Free uroflowmetry versus "do-It-Yourself" uroflowmetry in the assessment of patients with lower urinary tract symptoms

Gabriella Mombelli, Stefano Picozzi, Giovanni Messina, Dario Truffelli, Carlo Marenghi, Gabriele Maffi, Luca Carmignani

Research output: Contribution to journalArticlepeer-review


Introduction: We investigated the possibility that patients could carry out a urine flow assessment at home by themselves, in comfort, without expense and without the use of equipment. We compared this strategy of "Do-It-Yourself" (DIY) uroflowmetry with traditional, hospital uroflowmetry. Materials and methods: One hundred and twenty patients were enrolled. The patients underwent conventional, free uroflowmetry in hospital. Subsequently, the patients were asked to carry out the following procedure at home: urinate into a graduated container to quantify the total voided volume and determine the flow time by measuring the duration of miction with a stopwatch or simply with the second hand of a clock. This procedure had to be performed three times without preparation. Results: Hundred patients completed the study. The mean age of the patients analysed was 64.12 years. Their free uroflowmetry values were as follows: the mean voiding time was 44.28 s, the mean voided volume was 290.92 ml, the mean Qmax was 15.17 ml/s, the mean Qmean was 7.87 ml/s, and the mean post-void residual volume was 78.44 ml. The mean Qmean measured by the "DIY-uroflowmetry" was 8.33 ml/s, which was not statistically significantly different (P = 0.12). Assuming that pathological hospital uroflowmetry values are equivalent to a DIY-Qmean ≤10 ml/s and that normal hospital values are equivalent to a DIY-Qmean >10 ml/s, the concordance was 100%. Conclusions: Our proposed DIY evaluation of urine flow, together with the International Prostatic Symptom Score (IPSS), provides a good estimate of the results of free uroflowmetry, enabling unnecessary hospital investigations to be avoided.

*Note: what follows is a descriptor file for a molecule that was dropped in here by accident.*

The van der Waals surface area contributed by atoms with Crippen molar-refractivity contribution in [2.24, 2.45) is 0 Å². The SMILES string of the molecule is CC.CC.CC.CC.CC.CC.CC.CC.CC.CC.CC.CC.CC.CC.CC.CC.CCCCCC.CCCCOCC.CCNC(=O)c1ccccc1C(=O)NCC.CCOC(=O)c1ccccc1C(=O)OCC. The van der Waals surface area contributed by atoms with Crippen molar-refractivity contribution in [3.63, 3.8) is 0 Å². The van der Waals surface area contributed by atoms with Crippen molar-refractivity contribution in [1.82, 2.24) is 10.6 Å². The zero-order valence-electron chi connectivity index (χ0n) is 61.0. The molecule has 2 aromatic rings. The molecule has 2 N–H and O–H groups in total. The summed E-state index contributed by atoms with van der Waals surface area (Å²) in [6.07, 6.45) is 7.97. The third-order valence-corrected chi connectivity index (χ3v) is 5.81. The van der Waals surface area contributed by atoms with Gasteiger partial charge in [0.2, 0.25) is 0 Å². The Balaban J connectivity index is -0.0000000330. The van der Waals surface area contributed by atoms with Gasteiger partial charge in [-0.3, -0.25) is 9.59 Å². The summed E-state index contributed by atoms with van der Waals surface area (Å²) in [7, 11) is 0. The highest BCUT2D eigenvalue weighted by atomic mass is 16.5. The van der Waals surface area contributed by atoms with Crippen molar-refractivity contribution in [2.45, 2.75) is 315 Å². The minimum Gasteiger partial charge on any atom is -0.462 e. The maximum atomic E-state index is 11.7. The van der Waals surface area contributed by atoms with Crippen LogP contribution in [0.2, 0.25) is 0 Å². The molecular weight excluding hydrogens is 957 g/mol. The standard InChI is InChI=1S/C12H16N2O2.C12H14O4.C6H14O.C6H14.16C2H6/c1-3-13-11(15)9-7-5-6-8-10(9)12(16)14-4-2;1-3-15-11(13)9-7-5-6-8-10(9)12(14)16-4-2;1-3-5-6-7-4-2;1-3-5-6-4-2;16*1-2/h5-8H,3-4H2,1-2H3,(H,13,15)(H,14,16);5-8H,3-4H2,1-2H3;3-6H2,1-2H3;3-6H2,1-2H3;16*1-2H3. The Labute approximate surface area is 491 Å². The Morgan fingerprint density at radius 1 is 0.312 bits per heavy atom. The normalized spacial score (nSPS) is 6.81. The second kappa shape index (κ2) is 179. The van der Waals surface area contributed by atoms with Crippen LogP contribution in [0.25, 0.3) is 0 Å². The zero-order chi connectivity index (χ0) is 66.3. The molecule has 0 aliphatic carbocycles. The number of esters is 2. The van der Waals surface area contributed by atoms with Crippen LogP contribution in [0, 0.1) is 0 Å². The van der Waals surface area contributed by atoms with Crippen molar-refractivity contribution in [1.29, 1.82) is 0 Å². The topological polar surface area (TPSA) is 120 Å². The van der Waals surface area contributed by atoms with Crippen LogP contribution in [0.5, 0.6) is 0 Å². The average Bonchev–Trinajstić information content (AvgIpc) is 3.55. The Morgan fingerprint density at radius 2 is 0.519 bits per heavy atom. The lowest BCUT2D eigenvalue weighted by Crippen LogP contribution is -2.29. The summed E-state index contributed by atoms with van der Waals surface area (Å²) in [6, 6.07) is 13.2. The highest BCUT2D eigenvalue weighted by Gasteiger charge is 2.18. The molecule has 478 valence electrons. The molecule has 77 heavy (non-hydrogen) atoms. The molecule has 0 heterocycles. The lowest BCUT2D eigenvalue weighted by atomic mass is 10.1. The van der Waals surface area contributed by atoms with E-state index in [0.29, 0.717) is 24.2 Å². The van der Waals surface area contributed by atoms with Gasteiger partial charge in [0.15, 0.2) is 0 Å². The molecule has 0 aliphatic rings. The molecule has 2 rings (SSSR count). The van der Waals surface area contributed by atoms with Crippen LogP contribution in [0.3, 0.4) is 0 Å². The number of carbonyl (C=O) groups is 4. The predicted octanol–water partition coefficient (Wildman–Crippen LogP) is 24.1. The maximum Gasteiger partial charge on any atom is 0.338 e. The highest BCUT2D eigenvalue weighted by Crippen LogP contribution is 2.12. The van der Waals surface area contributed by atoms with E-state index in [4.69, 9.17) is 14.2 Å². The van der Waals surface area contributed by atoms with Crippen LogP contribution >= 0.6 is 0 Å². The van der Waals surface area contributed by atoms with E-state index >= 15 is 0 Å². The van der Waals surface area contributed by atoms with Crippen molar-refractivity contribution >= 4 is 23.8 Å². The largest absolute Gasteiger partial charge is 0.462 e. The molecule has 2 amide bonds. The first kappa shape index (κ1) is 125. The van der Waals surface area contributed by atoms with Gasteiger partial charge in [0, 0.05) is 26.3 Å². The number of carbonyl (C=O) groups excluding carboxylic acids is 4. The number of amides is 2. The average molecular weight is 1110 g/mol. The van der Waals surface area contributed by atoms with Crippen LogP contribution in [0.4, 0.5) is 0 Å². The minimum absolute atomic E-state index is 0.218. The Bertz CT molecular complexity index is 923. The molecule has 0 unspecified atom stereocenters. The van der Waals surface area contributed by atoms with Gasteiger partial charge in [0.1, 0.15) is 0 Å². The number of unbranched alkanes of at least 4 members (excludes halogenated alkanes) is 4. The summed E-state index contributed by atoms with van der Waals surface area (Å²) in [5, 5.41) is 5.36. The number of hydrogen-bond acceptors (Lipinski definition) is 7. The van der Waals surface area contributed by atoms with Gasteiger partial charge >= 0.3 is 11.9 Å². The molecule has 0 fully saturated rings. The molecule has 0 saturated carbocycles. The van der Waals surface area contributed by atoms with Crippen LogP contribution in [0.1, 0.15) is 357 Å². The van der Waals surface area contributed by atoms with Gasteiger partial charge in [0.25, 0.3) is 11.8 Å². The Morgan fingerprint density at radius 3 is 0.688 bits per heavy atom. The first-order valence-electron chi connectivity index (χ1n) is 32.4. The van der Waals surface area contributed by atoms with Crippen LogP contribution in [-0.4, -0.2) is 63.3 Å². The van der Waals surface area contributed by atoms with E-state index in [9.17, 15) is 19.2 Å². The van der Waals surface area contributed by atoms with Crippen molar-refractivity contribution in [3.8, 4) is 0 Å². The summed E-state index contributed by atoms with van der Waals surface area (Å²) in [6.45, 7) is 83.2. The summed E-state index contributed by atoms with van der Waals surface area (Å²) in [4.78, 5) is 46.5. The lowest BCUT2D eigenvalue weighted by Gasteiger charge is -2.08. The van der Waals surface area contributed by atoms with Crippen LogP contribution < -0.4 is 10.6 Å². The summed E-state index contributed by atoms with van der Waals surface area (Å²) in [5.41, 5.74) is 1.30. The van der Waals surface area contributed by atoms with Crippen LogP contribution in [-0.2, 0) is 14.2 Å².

Original languageEnglish
Pages (from-to)1915-1919
Number of pages5
JournalInternational Urology and Nephrology
Issue number10
Publication statusPublished - Oct 1 2014


  • Benign hyperplasia
  • Enlargement
  • Lower urinary tract symptoms
  • Prostate
  • Uroflowmetry

ASJC Scopus subject areas

  • Nephrology
  • Urology
  • Medicine(all)


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